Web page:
Rivers, Floods and Management: River Processes and the Hjulstrom Curve

Andrew_Ellinas
Mind Map by Andrew_Ellinas, updated more than 1 year ago
Andrew_Ellinas
Created by Andrew_Ellinas over 6 years ago
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A Levels Geography (Physical Geography-AS) Mind Map on Rivers, Floods and Management: River Processes and the Hjulstrom Curve, created by Andrew_Ellinas on 04/03/2014.

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Rivers, Floods and Management: River Processes and the Hjulstrom Curve
1 Energy in a River
1.1 The amount of energy available in a river to do 'work' depends on: the height of the water has to descend (and its gradient) - this is essentially gravity. And the amount (or mass) of water available.
1.2 Potential energy is stored energy in a still body of water that has the potential to do 'work'.
1.3 Kinetic energy is when water moves downhill, potential energy is converted to kinetic energy and is used to do 'work'
1.4 Some energy is lost overcoming friction, so the amount of kinetic energy generated is less than the amount of potential energy.
2 River Transportation
2.1 The sediment carried by a river is known as its load.
2.2 Dissolved Load (Solution): Is the invisible transport of chemicals dissolved in the water. A common example is calcium carbonate which is dissolved when rain water flows over (or through#0 limestone or chalk.
2.3 Suspension: Is usually very fine-grained mud and silt, which is carried within the main body of water. It is this form of sediment transport that makes rivers look dark and murky.
2.4 Traction: Is the transportation of large boulders or rocks that roll along the river bed.
2.5 Saltation: Is the transportation of small rocks or pebbles that bounce along the river bed.
2.6
2.7 The type and amount of sediment transported by a river depends on several factors:
2.7.1 Flow of the river, with most transportation occurring during high-flow conditions.
2.7.2 The nature of the riverbed and banks. If the river is flowing through loose material, such as sands and gravels, it is more likely to pick up and carry sediment than if it is flowing over solid rock.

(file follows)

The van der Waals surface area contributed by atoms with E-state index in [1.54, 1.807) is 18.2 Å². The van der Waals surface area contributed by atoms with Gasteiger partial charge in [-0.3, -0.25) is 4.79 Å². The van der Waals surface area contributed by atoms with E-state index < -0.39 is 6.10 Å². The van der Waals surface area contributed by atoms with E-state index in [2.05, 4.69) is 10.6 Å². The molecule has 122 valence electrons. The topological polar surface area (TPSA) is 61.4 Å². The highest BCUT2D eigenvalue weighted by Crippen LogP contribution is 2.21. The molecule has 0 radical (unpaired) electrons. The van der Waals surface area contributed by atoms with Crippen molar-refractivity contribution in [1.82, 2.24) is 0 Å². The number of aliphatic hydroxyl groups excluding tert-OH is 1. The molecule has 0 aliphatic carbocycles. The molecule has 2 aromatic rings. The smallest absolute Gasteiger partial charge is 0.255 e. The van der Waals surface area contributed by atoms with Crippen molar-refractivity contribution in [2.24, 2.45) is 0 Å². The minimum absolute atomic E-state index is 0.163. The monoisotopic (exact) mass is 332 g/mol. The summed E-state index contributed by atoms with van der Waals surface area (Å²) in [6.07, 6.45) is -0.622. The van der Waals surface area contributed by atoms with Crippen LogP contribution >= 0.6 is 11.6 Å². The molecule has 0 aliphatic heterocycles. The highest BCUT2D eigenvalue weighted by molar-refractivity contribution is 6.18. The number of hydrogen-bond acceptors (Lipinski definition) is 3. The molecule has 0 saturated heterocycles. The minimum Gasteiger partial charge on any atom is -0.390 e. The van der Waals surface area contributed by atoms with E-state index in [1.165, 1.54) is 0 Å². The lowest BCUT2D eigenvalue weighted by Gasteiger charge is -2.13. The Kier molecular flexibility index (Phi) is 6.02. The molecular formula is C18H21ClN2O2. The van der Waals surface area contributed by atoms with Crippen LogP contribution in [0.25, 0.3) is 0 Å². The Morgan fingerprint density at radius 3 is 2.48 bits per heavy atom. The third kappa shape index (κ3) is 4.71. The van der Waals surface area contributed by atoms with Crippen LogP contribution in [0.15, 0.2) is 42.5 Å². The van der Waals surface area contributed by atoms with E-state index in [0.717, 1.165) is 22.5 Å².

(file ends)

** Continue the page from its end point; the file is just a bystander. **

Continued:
2.7.3 Human intervention, such as lining riverbanks with concrete, will reduce the amount of available sediment for transport.
3 River Erosion
3.1 Corrasion: Particles of rock carried by the river scrape away at the riverbed and banks. if a river is flowing over bare rocks, a sandpapering effect may occur - resulting in a smooth rock surface. This particular process is called abrasion.
3.2 Hydraulic Action: When the sheer power of moving water is able to dislodge loose particles of rock from the riverbed or banks. Hydraulic action is most effective during times of high flow, when the water forces itself strongly against the banks, particularly on the outside bends of meanders.
3.3 Solution: Is the dissolving of chemicals when a river flows over rocks such as limestone and chalk.
3.4 Attrition: Is an extra process of erosion. It involves the bashing together of rock particles as they are carried downstream by a river.
4 River Deposition
4.1 Deposition occurs when a river no longer has enough energy to transport its load.
4.2 Friction with the riverbed and banks leads to considerable deposition within the river channel itself. This explains why most rivers flow over sediment, rather than over bare rock.
4.3 Large amounts of sediment are also deposited when a river enters the sea, or a lake, where the rate of flow is suddenly reduced.
5 The Hjulstrom Curve
5.1 The main factor that controls transportation, erosion and deposition is the speed or velocity of a river.
5.2 The relationship between river processes and velocity is shown by a graph called the Hjulstrom curve
5.3
5.4 Both axes are logarithmic, which means that there is a ten-fold increase between each of the equally spaced points on the axes
5.5 A logarithmic scale is commonly used when a wide range of values has to be plotted on a single graph.
5.6 The critical erosion velocity line (the red line, in this case) indicates the velocity needed to pick up (erode) particles of different sizes.
5.7 The critical deposition velocity line (the blue line, in this case) indicates the velocity below which particles of a particular size can no longer be carried and have to be deposited.
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